Open or Closed Casket: Which to Choose?
If you are planning a funeral, here are some considerations to help you decide on open or closed casket.
1. Sense of Closure
Some people find it consoling to have a sense of closure with the deceased. An open casket can offer a chance for some measure of resolution in the midst of the grieving process.
You can have that last look, final kiss, or whisper something in your loved one’s ear. Family members and friends like to place mementos in an open casket. It’s comforting to put a personal item with your loved one.
In essence, seeing the body helps mourners face the fact that the death has occurred. They know that their loved one is not suffering or in pain anymore, and seeing them “at rest” makes that a reality.
In addition, some mourners report that viewing the open casket helps them begin healing.
2. Condition of the Body
The cause of death is a major consideration. Closed caskets are better if someone passed away from an accident or illness that caused changes in their appearance.
For example, a head wound or sickness that caused extreme emaciation might be the reason for a closed casket. The funeral director will advise you when this might apply to your loved one’s funeral. Be prepared to follow the funeral home staff advice in this matter.
3. Death and Emotional Triggers
As a personal preference, you may not want to view the body at the funeral. This could be due to a variety of reasons:
- An unsettling feeling you get around the body
- You want to remember your loved one as they were in life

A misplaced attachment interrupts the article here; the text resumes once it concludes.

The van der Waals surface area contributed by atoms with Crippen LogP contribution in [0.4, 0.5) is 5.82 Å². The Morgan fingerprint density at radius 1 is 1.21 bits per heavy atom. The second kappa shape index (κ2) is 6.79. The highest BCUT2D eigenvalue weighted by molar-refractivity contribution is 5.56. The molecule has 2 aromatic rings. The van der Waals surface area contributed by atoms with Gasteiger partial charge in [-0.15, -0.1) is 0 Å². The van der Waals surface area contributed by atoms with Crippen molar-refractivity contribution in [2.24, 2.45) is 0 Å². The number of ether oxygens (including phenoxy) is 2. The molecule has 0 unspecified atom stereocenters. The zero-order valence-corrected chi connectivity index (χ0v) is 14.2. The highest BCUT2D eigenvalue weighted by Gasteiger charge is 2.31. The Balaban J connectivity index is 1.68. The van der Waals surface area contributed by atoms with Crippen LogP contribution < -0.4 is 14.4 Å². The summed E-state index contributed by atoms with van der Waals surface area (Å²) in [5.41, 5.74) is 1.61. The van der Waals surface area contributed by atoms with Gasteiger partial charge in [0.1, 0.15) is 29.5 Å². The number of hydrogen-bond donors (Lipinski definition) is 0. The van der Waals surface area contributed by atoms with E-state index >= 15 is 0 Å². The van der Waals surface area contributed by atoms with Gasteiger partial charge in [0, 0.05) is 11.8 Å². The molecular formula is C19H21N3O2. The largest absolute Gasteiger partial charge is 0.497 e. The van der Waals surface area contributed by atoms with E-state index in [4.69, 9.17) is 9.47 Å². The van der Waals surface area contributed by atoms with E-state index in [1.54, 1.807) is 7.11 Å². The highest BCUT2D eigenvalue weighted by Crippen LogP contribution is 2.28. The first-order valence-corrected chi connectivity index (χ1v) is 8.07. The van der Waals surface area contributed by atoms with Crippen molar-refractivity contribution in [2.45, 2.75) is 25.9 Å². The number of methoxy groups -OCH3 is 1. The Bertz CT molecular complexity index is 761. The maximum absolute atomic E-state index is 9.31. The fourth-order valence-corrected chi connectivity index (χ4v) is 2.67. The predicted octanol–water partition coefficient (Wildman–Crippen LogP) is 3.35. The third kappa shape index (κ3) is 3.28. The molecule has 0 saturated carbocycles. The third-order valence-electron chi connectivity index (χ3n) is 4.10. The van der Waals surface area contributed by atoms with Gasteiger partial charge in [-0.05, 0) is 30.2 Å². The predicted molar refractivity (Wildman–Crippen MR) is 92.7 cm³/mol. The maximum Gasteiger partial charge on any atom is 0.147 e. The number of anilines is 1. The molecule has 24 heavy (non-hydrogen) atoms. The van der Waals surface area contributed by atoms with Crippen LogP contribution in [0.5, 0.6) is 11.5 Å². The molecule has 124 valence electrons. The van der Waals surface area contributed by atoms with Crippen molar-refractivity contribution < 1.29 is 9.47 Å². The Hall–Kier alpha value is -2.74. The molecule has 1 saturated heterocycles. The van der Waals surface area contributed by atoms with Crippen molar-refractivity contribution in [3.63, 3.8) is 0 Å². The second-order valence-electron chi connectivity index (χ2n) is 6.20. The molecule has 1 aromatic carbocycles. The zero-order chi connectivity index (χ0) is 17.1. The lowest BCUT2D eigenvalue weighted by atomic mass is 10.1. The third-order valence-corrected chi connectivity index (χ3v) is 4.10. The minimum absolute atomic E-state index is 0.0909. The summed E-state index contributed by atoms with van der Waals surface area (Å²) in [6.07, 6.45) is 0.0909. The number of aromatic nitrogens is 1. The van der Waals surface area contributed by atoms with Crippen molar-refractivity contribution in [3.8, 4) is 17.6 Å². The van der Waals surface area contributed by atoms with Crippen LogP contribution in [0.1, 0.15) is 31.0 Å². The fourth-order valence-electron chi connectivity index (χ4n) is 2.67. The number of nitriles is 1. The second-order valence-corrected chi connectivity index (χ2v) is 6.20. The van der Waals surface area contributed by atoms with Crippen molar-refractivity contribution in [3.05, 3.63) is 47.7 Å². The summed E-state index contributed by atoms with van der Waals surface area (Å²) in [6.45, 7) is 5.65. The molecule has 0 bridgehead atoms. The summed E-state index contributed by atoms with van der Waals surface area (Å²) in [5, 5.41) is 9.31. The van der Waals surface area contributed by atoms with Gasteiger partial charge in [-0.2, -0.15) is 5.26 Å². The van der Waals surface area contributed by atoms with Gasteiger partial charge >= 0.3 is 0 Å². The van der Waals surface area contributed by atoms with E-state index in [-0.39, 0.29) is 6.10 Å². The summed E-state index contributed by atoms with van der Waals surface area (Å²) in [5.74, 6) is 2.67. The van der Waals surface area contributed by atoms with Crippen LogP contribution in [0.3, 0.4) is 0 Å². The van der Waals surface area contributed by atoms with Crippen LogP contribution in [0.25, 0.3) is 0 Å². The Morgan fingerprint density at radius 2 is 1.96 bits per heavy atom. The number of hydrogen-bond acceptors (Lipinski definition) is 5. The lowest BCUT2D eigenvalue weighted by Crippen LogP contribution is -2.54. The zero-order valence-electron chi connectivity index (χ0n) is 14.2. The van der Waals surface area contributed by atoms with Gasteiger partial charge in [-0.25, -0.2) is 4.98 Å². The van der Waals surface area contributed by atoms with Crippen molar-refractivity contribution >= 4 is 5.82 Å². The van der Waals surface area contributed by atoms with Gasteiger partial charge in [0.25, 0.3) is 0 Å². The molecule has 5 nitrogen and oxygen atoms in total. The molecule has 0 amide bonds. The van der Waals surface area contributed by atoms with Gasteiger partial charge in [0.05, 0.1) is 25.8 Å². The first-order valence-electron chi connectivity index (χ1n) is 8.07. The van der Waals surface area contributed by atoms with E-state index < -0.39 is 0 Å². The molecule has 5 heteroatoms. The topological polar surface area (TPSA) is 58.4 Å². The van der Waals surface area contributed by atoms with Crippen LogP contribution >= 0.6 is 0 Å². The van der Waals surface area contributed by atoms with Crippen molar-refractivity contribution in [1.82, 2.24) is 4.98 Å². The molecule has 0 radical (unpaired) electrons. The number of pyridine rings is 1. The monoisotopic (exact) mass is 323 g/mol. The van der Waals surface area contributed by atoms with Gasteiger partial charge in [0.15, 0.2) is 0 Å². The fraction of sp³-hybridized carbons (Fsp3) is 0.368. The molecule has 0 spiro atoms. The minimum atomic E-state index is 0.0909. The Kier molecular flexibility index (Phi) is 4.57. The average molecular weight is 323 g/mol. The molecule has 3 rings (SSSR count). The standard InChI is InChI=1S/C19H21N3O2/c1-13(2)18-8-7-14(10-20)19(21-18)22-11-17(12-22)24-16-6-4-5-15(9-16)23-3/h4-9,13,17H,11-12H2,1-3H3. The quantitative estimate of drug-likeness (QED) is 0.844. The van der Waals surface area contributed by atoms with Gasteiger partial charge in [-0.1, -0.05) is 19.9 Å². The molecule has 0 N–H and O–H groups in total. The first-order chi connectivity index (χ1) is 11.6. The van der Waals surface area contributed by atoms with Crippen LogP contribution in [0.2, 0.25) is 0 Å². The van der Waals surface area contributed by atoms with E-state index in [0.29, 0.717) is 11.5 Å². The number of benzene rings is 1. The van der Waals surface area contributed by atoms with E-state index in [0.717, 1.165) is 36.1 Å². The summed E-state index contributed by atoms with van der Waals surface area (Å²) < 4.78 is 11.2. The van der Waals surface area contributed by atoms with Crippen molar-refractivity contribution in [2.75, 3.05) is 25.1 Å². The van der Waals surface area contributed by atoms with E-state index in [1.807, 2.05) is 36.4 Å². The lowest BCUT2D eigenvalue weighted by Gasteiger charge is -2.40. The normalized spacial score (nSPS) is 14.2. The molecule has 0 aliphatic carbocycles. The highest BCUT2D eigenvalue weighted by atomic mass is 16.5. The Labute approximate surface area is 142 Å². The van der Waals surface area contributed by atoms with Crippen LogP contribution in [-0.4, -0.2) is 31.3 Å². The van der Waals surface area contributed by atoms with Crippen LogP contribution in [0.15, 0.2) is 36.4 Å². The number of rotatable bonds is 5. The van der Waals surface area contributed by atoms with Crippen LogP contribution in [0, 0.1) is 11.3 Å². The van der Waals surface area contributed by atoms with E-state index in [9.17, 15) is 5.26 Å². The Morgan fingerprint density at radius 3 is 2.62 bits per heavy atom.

- A concern that seeing your loved one at the funeral may be too overwhelming
- Similar sights have been emotional triggers to past trauma
Whatever the reason, if you don’t want to have an open casket, you’re free to choose a closed-casket funeral. That is perfectly acceptable.
Death is difficult for everyone. Some people handle it differently, and that is ok.
Suppose there will be many children and teens attending the funeral. In that case, an open casket could be a shocking experience for them. This is a valid concern.
The flip side is the view that death is a “normal” part of human existence. Some people believe that therefore we should not shelter people (even young ones) from death, but rather accept it and engage with the (often difficult) emotions rather than hiding or trying to subdue them.
In this perspective, if a child is old enough to understand death, they should be told about it and allowed to participate in the funeral and memorial events.
This can include an open casket and seeing the deceased’s body. It may be unsettling, since our culture is not used to dealing with death up close, but sometimes facing a little discomfort head-on is better than creating a taboo that results in an inability to cope in a healthy way.